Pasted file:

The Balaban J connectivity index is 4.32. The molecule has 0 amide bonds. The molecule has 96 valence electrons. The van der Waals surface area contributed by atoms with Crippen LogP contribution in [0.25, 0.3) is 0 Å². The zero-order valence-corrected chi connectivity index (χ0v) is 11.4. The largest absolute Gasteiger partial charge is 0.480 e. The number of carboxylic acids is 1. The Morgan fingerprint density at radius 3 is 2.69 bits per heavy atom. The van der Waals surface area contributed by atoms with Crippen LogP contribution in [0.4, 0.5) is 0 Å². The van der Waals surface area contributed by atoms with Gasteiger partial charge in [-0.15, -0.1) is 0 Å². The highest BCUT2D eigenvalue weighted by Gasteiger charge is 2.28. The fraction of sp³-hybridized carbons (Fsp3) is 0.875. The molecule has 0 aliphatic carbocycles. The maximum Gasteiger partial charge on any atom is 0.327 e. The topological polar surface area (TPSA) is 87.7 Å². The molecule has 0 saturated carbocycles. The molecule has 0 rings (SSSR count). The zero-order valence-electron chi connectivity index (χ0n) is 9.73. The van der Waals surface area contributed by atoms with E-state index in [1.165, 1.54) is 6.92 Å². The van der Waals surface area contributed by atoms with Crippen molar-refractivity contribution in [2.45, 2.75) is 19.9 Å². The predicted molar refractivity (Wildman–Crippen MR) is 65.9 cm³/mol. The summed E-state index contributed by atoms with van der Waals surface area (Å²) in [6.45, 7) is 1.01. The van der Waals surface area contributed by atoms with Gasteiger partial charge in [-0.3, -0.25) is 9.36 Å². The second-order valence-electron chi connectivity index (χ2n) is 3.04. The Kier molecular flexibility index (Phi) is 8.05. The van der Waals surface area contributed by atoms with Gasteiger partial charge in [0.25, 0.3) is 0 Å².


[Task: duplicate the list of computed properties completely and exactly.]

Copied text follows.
The Balaban J connectivity index is 4.32. The molecule has 0 amide bonds. The molecule has 96 valence electrons. The van der Waals surface area contributed by atoms with Crippen LogP contribution in [0.25, 0.3) is 0 Å². The zero-order valence-corrected chi connectivity index (χ0v) is 11.4. The largest absolute Gasteiger partial charge is 0.480 e. The number of carboxylic acids is 1. The Morgan fingerprint density at radius 3 is 2.69 bits per heavy atom. The van der Waals surface area contributed by atoms with Crippen LogP contribution in [0.4, 0.5) is 0 Å². The van der Waals surface area contributed by atoms with Gasteiger partial charge in [-0.15, -0.1) is 0 Å². The highest BCUT2D eigenvalue weighted by Gasteiger charge is 2.28. The fraction of sp³-hybridized carbons (Fsp3) is 0.875. The molecule has 0 aliphatic carbocycles. The maximum Gasteiger partial charge on any atom is 0.327 e. The topological polar surface area (TPSA) is 87.7 Å². The molecule has 0 saturated carbocycles. The molecule has 0 rings (SSSR count). The zero-order valence-electron chi connectivity index (χ0n) is 9.73. The van der Waals surface area contributed by atoms with E-state index in [1.165, 1.54) is 6.92 Å². The van der Waals surface area contributed by atoms with Crippen molar-refractivity contribution in [2.45, 2.75) is 19.9 Å². The predicted molar refractivity (Wildman–Crippen MR) is 65.9 cm³/mol. The summed E-state index contributed by atoms with van der Waals surface area (Å²) in [6.45, 7) is 1.01. The van der Waals surface area contributed by atoms with Gasteiger partial charge in [-0.3, -0.25) is 9.36 Å². The second-order valence-electron chi connectivity index (χ2n) is 3.04. The Kier molecular flexibility index (Phi) is 8.05. The van der Waals surface area contributed by atoms with Gasteiger partial charge in [0.25, 0.3) is 0 Å².